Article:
The end result? You can watch games in HD on European channels – with English, French, Spanish and Portuguese commentary – for free! All you need to do is sign up to a reputable VPN provider like ExpressVPN (more on this later). 

How to watch Portugal vs France outside of Europe

Below, you'll a little bit more information about the channels showing the games in various countries across Europe. 

Not all the channels airing the fixtures across the continent are listed – every single one of the 40+ European countries has at least one broadcaster showing the game – but there's a good mix here and, hopefully, you'll see one with your preferred commentary language. 

Channel (country) Commentary Language  Additional streaming Information
BBC iPlayer (UK) English  Splitting games with competitor ITV (both channels are showing the final simultaneously). 
ITV Hub (UK)
English  Splitting games with competitor BBC ((both channels are showing the final simultaneously). Has first Semi-final pick. 
RTE Player (IRL)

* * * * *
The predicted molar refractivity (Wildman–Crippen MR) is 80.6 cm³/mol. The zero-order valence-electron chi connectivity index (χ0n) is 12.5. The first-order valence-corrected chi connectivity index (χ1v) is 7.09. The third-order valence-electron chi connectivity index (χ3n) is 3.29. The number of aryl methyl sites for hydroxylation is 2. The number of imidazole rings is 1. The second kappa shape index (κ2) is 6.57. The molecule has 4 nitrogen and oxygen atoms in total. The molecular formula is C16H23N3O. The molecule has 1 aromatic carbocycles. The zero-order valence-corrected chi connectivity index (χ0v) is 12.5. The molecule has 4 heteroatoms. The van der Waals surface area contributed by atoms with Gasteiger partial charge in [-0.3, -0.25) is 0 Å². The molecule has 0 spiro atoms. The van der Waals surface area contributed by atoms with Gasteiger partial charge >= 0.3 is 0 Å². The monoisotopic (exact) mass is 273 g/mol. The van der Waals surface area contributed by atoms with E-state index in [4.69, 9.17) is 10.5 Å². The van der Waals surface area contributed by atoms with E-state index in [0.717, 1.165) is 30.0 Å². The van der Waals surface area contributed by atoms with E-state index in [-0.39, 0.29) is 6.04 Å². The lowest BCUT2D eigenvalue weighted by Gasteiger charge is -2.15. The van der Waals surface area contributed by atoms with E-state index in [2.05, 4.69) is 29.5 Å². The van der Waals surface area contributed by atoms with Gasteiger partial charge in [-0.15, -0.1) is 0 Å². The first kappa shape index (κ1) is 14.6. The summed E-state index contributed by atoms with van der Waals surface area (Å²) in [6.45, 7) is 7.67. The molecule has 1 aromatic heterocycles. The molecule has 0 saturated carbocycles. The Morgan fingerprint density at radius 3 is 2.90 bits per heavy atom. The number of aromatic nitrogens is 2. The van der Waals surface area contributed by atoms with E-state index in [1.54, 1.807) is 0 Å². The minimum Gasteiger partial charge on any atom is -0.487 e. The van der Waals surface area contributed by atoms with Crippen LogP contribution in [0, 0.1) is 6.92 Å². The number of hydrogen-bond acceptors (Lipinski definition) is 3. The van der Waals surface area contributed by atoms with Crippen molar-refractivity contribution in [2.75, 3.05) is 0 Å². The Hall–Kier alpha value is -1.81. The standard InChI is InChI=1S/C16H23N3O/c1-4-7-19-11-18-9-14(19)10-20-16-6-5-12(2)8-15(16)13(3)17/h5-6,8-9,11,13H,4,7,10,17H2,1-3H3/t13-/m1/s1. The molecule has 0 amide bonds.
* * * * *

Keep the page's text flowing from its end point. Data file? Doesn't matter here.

English Showing all games from the Euros live on RTÉ2 and RTÉ Player apart from final group games with concurrent kick-off times. Those games will either be on RTÉ2 or RTÉ Player.
M6 (FRA)
French  Splitting 23 out of 51 games with TF1. It will show 12 games total. Has the first choice of quarter-final. 
TF1 (FRA) 
French Splitting 23 out of 51 games with M6. It will show 11 games in total. Has the first choice of semi-final and more France games. 
Mediaset
España (ESP)
Spanish  The free-to-air broadcasting group will be showing all 51 games of the championships. 
TVI (POR)
Portuguese Agreed sub-licensing deal with Sport TV Portugal to show 22 games, including all of Portugal's fixtures.